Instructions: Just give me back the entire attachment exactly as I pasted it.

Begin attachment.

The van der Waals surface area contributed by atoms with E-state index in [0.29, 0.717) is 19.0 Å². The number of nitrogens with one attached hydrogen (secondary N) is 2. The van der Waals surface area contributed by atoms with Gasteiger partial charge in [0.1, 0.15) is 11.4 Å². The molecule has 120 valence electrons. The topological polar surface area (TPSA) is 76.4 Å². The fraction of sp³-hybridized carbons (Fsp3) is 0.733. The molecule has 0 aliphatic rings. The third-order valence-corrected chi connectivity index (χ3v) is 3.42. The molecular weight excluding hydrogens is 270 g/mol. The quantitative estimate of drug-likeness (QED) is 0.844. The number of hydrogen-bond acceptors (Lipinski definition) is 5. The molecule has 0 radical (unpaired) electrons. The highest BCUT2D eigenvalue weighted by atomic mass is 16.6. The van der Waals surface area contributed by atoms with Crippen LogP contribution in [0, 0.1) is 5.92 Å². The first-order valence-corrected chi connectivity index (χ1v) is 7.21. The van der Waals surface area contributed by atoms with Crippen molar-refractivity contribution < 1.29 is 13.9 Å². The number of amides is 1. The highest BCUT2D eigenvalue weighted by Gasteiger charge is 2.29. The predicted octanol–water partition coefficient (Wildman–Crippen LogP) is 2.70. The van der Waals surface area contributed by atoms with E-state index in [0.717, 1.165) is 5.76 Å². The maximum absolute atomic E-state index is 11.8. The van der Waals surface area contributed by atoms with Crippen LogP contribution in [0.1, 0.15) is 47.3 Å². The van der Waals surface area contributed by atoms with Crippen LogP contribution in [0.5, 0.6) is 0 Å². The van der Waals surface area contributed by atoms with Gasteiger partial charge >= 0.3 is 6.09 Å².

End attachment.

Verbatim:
The van der Waals surface area contributed by atoms with E-state index in [0.29, 0.717) is 19.0 Å². The number of nitrogens with one attached hydrogen (secondary N) is 2. The van der Waals surface area contributed by atoms with Gasteiger partial charge in [0.1, 0.15) is 11.4 Å². The molecule has 120 valence electrons. The topological polar surface area (TPSA) is 76.4 Å². The fraction of sp³-hybridized carbons (Fsp3) is 0.733. The molecule has 0 aliphatic rings. The third-order valence-corrected chi connectivity index (χ3v) is 3.42. The molecular weight excluding hydrogens is 270 g/mol. The quantitative estimate of drug-likeness (QED) is 0.844. The number of hydrogen-bond acceptors (Lipinski definition) is 5. The molecule has 0 radical (unpaired) electrons. The highest BCUT2D eigenvalue weighted by atomic mass is 16.6. The van der Waals surface area contributed by atoms with Crippen LogP contribution in [0, 0.1) is 5.92 Å². The first-order valence-corrected chi connectivity index (χ1v) is 7.21. The van der Waals surface area contributed by atoms with Crippen molar-refractivity contribution < 1.29 is 13.9 Å². The number of amides is 1. The highest BCUT2D eigenvalue weighted by Gasteiger charge is 2.29. The predicted octanol–water partition coefficient (Wildman–Crippen LogP) is 2.70. The van der Waals surface area contributed by atoms with E-state index in [0.717, 1.165) is 5.76 Å². The maximum absolute atomic E-state index is 11.8. The van der Waals surface area contributed by atoms with Crippen LogP contribution in [0.1, 0.15) is 47.3 Å². The van der Waals surface area contributed by atoms with Crippen LogP contribution in [0.5, 0.6) is 0 Å². The van der Waals surface area contributed by atoms with Gasteiger partial charge >= 0.3 is 6.09 Å².